“Glen Innes is a community, not a company. The benefits our people, especially our young people, get from belonging to a strong community like GI – these benefits should never be sold for short-term profits,” says GI resident Makelesi Ngata.
Labour, the Greens and Mana have all called for a morotorium on the ongoing evictions and removal of houses from the community, a process carried out against the will of and without consultation from the community, and violently by large numbers of police and paddy wagons every week.
A protest group has criticised the lack of consultation by Auckland Council and the Government in setting up the Tamaki Redevelopment Company.
Press Release – Tamaki Housing Group
It is an absolute farce that suburbs Glen Innes, Pt England and Panmure have been placed under The Tamaki Redevelopment Company with no consultation whatsoever from the residents and rate payers in these areas where there is a one to one ratio of home owners/tenants.
The Tamaki Redevelopment Company is no more than a Trojan horse for a property developer fuelled land grab. It is an undesirable experiment in the form of an imported failed social housing policy from the United Kingdom.
Optimising land use equates to high rise intensified compounds (zone 8) and charity housing.
The Tamaki Housing Group wants The Heads of Agreement that was signed behind closed doors (24th July 2012) by The Mayor and Housing Minister to be rescinded immediately.
Protest Saturday 8th September 10.30am Line Road, Glen Innes.
Press Release – Quality Housing For All
Police arrested four students protesting against Glen Innes housing evictions late last night.
Students supporting the Tamaki Housing Action Group were peacefully protesting outside a house being removed by truck from Apirana St. Housing New Zealand has been evicting residents from their own community, many who have lived there for decades. Over the last six months there have been large numbers of paddy wagons and officers on the streets in Glen Innes, a tactic devised specifically to intimidate residents and keep them from resisting the destruction of their community.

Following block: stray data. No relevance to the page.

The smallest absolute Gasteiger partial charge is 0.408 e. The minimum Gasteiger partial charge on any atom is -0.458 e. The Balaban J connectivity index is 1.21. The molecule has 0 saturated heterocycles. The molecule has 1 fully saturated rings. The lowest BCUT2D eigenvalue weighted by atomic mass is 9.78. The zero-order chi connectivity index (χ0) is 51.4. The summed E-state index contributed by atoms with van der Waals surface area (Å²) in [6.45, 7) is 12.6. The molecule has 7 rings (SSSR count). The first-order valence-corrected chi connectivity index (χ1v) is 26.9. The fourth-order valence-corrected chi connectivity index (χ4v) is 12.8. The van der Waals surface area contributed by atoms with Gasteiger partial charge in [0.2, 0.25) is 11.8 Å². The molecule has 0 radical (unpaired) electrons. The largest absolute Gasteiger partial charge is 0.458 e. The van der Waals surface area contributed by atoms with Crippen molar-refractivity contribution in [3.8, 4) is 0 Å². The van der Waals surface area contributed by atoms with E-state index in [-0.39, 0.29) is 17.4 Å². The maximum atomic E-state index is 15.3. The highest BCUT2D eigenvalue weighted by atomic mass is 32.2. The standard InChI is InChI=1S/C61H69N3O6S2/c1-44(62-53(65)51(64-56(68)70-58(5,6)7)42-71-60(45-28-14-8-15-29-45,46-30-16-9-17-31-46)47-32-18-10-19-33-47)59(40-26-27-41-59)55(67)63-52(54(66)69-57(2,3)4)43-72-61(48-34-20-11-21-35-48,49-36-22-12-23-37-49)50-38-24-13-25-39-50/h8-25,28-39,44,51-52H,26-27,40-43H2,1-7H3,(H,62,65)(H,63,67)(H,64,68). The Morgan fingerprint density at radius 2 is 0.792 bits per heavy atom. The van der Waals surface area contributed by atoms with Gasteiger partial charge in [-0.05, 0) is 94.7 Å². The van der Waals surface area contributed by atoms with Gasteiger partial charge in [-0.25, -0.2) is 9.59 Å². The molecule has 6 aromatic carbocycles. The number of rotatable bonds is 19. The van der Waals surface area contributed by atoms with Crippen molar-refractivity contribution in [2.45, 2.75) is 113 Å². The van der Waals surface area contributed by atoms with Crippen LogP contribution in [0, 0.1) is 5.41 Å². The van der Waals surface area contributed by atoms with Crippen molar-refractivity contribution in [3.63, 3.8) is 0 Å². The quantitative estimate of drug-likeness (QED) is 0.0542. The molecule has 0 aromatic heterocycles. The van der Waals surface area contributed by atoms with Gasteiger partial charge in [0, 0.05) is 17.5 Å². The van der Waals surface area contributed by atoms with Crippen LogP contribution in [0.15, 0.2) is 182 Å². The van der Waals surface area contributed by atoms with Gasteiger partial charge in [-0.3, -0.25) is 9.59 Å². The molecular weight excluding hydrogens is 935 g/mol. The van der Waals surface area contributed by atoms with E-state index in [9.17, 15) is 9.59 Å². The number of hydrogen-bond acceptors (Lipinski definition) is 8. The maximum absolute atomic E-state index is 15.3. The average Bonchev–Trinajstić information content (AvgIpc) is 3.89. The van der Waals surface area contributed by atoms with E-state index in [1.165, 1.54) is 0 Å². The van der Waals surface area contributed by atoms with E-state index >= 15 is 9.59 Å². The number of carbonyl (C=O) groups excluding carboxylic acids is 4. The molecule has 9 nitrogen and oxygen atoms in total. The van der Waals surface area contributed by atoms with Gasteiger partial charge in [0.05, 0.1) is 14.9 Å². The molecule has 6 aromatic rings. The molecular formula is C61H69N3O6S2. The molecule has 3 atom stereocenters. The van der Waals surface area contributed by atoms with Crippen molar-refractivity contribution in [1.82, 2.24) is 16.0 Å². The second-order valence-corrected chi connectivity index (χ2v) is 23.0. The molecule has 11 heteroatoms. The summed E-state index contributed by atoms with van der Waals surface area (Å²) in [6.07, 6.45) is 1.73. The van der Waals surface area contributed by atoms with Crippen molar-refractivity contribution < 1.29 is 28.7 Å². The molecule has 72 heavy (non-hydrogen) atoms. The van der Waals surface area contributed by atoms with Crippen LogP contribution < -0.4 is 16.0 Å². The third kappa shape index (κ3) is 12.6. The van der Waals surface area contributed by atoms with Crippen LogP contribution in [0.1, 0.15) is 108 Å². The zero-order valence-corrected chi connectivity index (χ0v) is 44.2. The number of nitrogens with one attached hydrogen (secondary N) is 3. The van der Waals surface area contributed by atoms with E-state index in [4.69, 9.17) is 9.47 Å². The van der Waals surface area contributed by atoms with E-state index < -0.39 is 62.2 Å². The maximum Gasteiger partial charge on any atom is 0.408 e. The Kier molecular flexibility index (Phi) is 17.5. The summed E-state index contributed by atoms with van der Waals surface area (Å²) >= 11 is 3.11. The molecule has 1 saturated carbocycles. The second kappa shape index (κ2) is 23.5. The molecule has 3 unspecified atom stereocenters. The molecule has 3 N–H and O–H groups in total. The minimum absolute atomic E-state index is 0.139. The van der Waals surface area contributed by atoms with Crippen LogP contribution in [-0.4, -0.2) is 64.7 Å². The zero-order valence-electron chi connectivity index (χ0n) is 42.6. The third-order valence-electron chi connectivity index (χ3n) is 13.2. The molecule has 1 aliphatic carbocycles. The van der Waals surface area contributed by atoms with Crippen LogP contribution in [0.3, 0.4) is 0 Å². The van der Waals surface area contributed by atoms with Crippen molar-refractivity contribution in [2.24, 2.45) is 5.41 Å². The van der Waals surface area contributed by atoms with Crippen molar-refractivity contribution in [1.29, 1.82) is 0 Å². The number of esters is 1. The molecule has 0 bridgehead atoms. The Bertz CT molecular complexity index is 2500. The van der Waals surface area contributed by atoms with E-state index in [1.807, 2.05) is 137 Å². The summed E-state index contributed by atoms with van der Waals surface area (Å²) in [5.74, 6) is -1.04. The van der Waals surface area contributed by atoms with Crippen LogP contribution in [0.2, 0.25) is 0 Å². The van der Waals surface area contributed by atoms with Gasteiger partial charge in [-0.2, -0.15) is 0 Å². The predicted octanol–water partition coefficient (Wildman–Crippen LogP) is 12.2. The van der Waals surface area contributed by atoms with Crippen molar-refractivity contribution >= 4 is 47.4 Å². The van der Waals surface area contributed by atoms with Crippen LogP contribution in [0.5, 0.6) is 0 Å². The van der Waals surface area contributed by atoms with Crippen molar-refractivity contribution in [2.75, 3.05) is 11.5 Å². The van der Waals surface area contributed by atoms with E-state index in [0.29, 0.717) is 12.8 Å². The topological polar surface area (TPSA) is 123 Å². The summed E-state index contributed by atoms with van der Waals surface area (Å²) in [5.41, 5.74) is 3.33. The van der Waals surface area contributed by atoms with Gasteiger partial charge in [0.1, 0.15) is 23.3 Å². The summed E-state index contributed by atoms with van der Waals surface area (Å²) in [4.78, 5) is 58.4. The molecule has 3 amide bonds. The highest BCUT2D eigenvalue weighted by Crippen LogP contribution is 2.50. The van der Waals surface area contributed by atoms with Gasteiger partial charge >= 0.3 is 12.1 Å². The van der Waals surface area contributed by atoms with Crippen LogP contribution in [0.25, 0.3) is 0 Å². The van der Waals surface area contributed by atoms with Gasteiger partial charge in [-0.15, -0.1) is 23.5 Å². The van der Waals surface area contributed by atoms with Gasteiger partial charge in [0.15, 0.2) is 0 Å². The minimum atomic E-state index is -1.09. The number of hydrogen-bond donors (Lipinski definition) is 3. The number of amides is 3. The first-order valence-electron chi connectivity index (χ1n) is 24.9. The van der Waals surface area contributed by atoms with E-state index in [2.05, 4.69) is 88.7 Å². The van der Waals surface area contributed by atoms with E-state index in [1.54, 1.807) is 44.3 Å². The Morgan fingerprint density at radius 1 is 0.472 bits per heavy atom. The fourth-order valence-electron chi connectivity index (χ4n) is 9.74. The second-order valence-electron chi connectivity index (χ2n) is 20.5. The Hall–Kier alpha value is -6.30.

The four were picked up by their throats and necks by police officers and charged with obstruction. One of them, Rachel said, “we were charged with obstructing a public place, but there were three paddy-wagons, two police cars and an overkill of police officers – they were obstructing the street, we were just sitting in it!”
Meanwhile on Taniwha St, residents assembled outside number 16 Taniwha St as it was being removed. There were four police cars blocking the streets, and one police wagon full of cops inside. Resident Nicki says, “we negotiated with the cops. We wanted to walk the house out of our street as a mark of respect to the elderly lady who lived there.” The elderly woman resided at number 16 for over sixty years and died soon after being coerced out of her home. “We wanted to show respect to the others who died in our street recently after Housing New Zealand told them they had to move out in May-June of this year,” Nicki added.
16 Taniwha is the first of seven homes to be removed on Taniwha St. There is a housing shortage all over the country, but the government is continuing to privatize public houses set aside after the Great Depression and the Second World War for the families of pensioners and families in need. With unemployment rising and an unlivable minimum wage, the numbers of families in need are increasing.
Supporters of the Glen Innes community and all those opposed to state intimidation of the community are encouraged to make contact with the ‘Call to Action – Housing in Glen Innes’ facebook page. Join the resistance against the decline in living standards by fighting back against unjust evictions and fight to provide quality housing that is accessible to all.
Press Release – Mana Party
Housing New Zealand has put off handing out final eviction notices to the Glen Innes tenants affected by government redevelopment plans for at least six months.
“A six-month delay in the first stage of the Glen Innes redevelopment is a victory for the gutsy tenants of this war-torn suburb who have resisted the social-cleansing of their community every step of the way” says MANA Vice President John Minto.
Earlier this year the first group of “affected” Housing New Zealand tenants were told they could expect final eviction notices in May 2012. However in an email from Housing New Zealand to MANA Vice-President John Minto this has now been put back to “… late-2012 or even early-2013 depending on how the project progresses”.
“It’s clear to us the government doesn’t want scenes of Maori and Pacifika families dragged from the homes they have lived in for decades and for which they have paid the equivalent of a mortgage several times over”.
Meanwhile the developers are worried they face another Bastion Point.
“This is the last piece of waterfront real estate anywhere on the Waitemata Harbour where low-income families can enjoy a great family neighbourhood by the sea. Like most low-income communities the people of Glen Innes need jobs but the government’s first priority is to boot them from their homes in the National-held Tamaki electorate”.